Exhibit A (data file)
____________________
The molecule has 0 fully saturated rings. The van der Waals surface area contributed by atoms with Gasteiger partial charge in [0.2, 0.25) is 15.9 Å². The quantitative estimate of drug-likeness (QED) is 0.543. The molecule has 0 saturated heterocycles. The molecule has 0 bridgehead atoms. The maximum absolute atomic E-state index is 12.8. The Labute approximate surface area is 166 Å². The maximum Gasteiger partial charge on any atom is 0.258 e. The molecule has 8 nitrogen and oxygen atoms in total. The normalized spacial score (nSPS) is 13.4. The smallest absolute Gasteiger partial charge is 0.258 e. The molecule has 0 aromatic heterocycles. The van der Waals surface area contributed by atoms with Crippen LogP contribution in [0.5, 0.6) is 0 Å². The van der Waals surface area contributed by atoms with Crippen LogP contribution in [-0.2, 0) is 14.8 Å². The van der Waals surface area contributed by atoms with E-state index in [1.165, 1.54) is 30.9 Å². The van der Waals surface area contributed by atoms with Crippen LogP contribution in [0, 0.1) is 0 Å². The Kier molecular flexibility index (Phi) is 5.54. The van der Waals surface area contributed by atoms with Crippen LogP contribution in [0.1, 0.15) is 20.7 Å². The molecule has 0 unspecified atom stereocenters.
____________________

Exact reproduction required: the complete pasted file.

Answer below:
The molecule has 0 fully saturated rings. The van der Waals surface area contributed by atoms with Gasteiger partial charge in [0.2, 0.25) is 15.9 Å². The quantitative estimate of drug-likeness (QED) is 0.543. The molecule has 0 saturated heterocycles. The molecule has 0 bridgehead atoms. The maximum absolute atomic E-state index is 12.8. The Labute approximate surface area is 166 Å². The maximum Gasteiger partial charge on any atom is 0.258 e. The molecule has 8 nitrogen and oxygen atoms in total. The normalized spacial score (nSPS) is 13.4. The smallest absolute Gasteiger partial charge is 0.258 e. The molecule has 0 aromatic heterocycles. The van der Waals surface area contributed by atoms with Crippen LogP contribution in [0.5, 0.6) is 0 Å². The van der Waals surface area contributed by atoms with Crippen LogP contribution in [-0.2, 0) is 14.8 Å². The van der Waals surface area contributed by atoms with E-state index in [1.165, 1.54) is 30.9 Å². The van der Waals surface area contributed by atoms with Crippen LogP contribution in [0, 0.1) is 0 Å². The Kier molecular flexibility index (Phi) is 5.54. The van der Waals surface area contributed by atoms with Crippen LogP contribution in [0.1, 0.15) is 20.7 Å². The molecule has 0 unspecified atom stereocenters.